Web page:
On Sept. 14, the Department of Veterans Affairs quietly announced that it will waive a common-sense ethics law for all of its employees. For over 50 years, the VA has prohibited employees from receiving payments or having other financial relationships with for-profit colleges that receive GI Bill funds. In announcing plans to scrap this ethics law, the agency falsely claimed that the ban was an outdated and redundant provision because it was enacted “before there were conflict-of-interest laws applicable to all Executive Branch employees.”
But this isn’t true. In 1966, Congress deliberately created a ban with a wider scope than other existing ethics laws to explicitly protect veterans. Rather than just banning outright bribes and establishing rules against employees with conflicts of interest influencing regulatory decisions, the VA rules established a broad prohibition on any type of financial connection between a VA employee and a for-profit college that uses the GI Bill. The law allows the Secretary of Veterans Affairs to waive the ban if doing so is warranted in individual cases, to prevent for-profit colleges from mining the sleazy gray area between the usual conflict-of-interest laws and ethical behavior.
It is hard to overstate how severe the systemic corruption by college owners can become. The original author of the ban was Texas Congressman Olin Teague, known as “Mr. Veteran” for his combat service in World War II and his many years as chairman of the House Veterans Affairs Committee. Congressman Teague saw first-hand the schemes by for-profit schools to take advantage of the educational benefits that Congress had provided to veterans. A 1952 investigation led by him found “collusion, bribery, fraud and inefficiency,” resulting in millions of dollars of overpayments to school owners.
To drum up business, for-profit schools spent large sums toward marketing efforts that exclusively targeted veterans, because no one but the VA would pay these schools’ exorbitantly inflated tuition costs. These days, predatory for-profit schools continue to target their marketing at veterans and low-income students who qualify for the maximum federal aid, because, just as before, they see these students as easy routes to taxpayer money. As a result of a “pattern of corruption” involving schools and agency employees, “the best interests of the Federal Government and the veteran have suffered,” the investigation concluded.
Teague found that to ensure that poor quality programs would pass VA muster, school owners and executives cozied up to their regulators, much as they try to do today. In addition to giving gifts and doing favors for VA employees, school owners gave them part-time extra jobs, made loans to them, and even granted them partial ownership in schools. As Teague’s investigation pointed out, a VA employee “will obviously be inclined to be lenient if he owns an interest in a private school or is involved with the owners of private schools.” This is true even if he is not technically making a regulatory decision about the school he owns.
In Teague’s time, the VA employees had a dismissive and cavalier attitude toward the ethic laws already in existence, viewing the greasing of palms to be a great American custom. “It is quite apparent from the attitude of the employees involved that they believe there is no harm in the acceptance of gifts, gratuities, discounts, entertainment, etc.,” the Teague report found, “and in many instances these employees are inclined to ridicule the rules and regulations against such practices and, even after receipt of recent instructions emphasizing the applicable regulations, have in great measure ignored them.”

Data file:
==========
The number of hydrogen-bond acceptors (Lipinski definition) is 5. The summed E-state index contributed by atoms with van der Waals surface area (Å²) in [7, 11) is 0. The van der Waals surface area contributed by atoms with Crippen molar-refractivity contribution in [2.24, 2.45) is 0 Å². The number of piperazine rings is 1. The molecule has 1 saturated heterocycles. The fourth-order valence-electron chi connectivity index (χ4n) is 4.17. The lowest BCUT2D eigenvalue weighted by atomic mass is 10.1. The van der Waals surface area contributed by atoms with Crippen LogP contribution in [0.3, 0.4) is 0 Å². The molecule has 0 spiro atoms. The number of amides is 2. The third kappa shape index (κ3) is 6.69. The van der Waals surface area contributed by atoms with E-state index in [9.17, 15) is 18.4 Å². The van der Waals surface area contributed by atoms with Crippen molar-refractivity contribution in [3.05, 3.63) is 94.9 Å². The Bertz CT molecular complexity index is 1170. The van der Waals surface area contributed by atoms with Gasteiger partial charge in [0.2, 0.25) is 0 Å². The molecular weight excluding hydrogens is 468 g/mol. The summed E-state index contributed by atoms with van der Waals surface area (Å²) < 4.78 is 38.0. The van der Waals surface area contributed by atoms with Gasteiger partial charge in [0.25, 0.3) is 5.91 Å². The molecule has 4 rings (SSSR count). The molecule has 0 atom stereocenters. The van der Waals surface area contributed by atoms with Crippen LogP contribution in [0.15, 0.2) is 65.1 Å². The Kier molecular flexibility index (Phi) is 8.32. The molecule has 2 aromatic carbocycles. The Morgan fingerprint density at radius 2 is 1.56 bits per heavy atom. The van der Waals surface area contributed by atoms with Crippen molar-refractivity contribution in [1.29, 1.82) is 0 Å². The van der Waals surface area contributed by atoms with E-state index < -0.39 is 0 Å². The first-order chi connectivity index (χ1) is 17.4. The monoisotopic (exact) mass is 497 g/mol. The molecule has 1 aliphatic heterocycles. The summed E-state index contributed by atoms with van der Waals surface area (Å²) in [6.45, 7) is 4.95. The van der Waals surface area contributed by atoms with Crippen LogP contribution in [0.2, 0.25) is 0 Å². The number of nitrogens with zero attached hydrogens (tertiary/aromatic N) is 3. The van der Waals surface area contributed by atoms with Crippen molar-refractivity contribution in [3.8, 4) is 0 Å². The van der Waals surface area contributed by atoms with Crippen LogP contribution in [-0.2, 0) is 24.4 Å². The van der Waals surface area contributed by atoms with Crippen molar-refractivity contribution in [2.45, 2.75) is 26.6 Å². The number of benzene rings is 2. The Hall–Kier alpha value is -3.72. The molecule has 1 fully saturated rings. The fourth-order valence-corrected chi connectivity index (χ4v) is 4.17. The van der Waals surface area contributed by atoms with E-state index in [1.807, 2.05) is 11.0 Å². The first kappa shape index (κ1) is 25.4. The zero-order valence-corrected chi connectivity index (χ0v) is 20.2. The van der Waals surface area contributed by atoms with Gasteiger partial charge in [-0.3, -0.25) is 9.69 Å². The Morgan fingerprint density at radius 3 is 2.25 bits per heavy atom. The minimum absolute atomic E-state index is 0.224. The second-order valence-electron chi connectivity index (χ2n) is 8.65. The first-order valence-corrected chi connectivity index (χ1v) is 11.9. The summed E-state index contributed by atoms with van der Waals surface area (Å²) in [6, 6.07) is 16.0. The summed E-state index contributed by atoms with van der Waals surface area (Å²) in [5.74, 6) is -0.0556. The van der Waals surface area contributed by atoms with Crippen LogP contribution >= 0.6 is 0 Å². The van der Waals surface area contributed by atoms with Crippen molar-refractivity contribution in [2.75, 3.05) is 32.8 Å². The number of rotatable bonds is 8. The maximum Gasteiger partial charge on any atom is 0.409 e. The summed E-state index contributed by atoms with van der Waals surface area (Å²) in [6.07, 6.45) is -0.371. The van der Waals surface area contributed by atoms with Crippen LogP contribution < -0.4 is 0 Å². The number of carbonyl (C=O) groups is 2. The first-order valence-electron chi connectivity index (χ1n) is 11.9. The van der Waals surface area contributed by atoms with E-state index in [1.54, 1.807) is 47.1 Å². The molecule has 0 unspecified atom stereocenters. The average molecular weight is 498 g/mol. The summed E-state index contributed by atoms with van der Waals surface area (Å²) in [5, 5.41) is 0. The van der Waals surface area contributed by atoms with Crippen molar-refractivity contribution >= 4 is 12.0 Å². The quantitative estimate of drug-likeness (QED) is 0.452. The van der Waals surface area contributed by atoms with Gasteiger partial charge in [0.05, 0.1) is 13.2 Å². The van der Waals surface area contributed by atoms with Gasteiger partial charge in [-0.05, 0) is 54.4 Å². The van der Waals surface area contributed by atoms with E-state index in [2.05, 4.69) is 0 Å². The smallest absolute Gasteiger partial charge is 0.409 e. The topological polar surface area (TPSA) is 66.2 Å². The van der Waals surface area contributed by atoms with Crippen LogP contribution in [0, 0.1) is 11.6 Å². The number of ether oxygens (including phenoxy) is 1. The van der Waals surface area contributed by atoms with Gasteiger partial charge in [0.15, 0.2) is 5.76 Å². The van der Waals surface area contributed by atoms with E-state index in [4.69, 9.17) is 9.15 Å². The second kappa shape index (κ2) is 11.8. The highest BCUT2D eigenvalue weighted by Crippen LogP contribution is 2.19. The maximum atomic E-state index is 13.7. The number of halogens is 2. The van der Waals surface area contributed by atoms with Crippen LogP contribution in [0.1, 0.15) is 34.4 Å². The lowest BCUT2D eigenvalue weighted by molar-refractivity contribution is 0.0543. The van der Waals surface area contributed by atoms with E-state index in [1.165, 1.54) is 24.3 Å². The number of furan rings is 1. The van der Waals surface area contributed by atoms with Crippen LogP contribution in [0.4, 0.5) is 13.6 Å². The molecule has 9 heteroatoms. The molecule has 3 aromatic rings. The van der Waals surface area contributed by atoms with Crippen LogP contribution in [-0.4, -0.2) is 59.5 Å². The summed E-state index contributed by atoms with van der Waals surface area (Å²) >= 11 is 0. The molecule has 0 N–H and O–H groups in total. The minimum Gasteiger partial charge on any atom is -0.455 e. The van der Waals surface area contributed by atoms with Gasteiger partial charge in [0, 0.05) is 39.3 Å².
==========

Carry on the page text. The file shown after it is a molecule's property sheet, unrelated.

The current Department of Veterans Affairs is correct that the ban on financial entanglement between VA employees and for-profit schools is, in some ways, overly broad, prohibiting some relationships that obviously do not create any ethical problem. But that’s why the law allows for a waiver in individual circumstances: It was a smart approach made necessary by the aggressive efforts by for-profit colleges to get favorable treatment while their schools fail to provide what veterans and what taxpayers are paying for. The ban should be waived for individual cases that pose no hazard, not summarily and proactively thrown out for every employee, as the VA plans to do.
In July, the VA’s Inspector General found that an agency employee was earning extra income by teaching at several for-profit colleges, likely in violation of the 1966 ban. Perhaps it was innocent and appropriate. But imagine the possibilities: What better way for a school owner to ingratiate himself to a VA employee than by asking that employee to moonlight as an esteemed professor at the institution? Given the history and the financial incentives of school owners, it is neither unreasonable nor overly burdensome to ask VA employees to seek a waiver. That’s the way Congress intended the law to work.
Secretary of Veterans Affairs David Shulkin is well aware of the scams that have plagued the GI Bill program in recent years, especially in combination with lax oversight of the Education Department’s student loan program. Slashing the 1966 ethics law does not do justice to veterans, and certainly violates the spirit, if not the letter, of the law itself. Secretary Shulkin should reverse his agency’s plans and stick to the law as written and as intended. Our veterans’ livelihoods are at stake.
Robert Shireman is a senior fellow at The Century Foundation working on education policy with a focus on for-profit college accountability, quality assurance, and consumer protections. He served in the Clinton White House as a Senior Policy Advisor to the National Economic Council and later for the Obama Administration as a deputy undersecretary in the Department of Education.